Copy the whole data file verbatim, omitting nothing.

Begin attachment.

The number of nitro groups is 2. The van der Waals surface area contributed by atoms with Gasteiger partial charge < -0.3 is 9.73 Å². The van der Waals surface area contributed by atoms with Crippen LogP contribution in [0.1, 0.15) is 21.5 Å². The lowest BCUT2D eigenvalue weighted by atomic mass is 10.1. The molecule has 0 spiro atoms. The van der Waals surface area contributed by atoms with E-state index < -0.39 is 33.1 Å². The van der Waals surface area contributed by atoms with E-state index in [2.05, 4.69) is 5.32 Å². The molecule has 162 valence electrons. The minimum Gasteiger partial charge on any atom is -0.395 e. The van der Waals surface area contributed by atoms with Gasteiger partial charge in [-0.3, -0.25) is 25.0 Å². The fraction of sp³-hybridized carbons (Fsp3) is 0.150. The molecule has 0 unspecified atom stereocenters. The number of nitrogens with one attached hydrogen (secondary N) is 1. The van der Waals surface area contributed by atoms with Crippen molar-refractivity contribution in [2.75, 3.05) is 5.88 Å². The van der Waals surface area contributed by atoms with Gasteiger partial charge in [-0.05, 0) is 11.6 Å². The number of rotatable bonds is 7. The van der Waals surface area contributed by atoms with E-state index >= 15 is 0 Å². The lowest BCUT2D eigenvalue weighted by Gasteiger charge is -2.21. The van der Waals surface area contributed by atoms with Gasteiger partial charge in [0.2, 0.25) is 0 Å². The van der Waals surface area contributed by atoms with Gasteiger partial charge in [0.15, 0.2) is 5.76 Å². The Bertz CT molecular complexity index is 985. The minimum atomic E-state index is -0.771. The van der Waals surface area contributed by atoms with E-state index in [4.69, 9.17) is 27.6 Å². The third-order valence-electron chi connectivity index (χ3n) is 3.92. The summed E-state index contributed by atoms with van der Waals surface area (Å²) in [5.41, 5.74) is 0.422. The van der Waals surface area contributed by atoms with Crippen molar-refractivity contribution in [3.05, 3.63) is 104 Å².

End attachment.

The number of nitro groups is 2. The van der Waals surface area contributed by atoms with Gasteiger partial charge < -0.3 is 9.73 Å². The van der Waals surface area contributed by atoms with Crippen LogP contribution in [0.1, 0.15) is 21.5 Å². The lowest BCUT2D eigenvalue weighted by atomic mass is 10.1. The molecule has 0 spiro atoms. The van der Waals surface area contributed by atoms with E-state index < -0.39 is 33.1 Å². The van der Waals surface area contributed by atoms with E-state index in [2.05, 4.69) is 5.32 Å². The molecule has 162 valence electrons. The minimum Gasteiger partial charge on any atom is -0.395 e. The van der Waals surface area contributed by atoms with Gasteiger partial charge in [-0.3, -0.25) is 25.0 Å². The fraction of sp³-hybridized carbons (Fsp3) is 0.150. The molecule has 0 unspecified atom stereocenters. The number of nitrogens with one attached hydrogen (secondary N) is 1. The van der Waals surface area contributed by atoms with Crippen molar-refractivity contribution in [2.75, 3.05) is 5.88 Å². The van der Waals surface area contributed by atoms with Gasteiger partial charge in [-0.05, 0) is 11.6 Å². The number of rotatable bonds is 7. The van der Waals surface area contributed by atoms with E-state index >= 15 is 0 Å². The lowest BCUT2D eigenvalue weighted by Gasteiger charge is -2.21. The van der Waals surface area contributed by atoms with Gasteiger partial charge in [0.2, 0.25) is 0 Å². The van der Waals surface area contributed by atoms with Gasteiger partial charge in [0.15, 0.2) is 5.76 Å². The Bertz CT molecular complexity index is 985. The minimum atomic E-state index is -0.771. The van der Waals surface area contributed by atoms with E-state index in [4.69, 9.17) is 27.6 Å². The third-order valence-electron chi connectivity index (χ3n) is 3.92. The summed E-state index contributed by atoms with van der Waals surface area (Å²) in [5.41, 5.74) is 0.422. The van der Waals surface area contributed by atoms with Crippen molar-refractivity contribution in [3.05, 3.63) is 104 Å².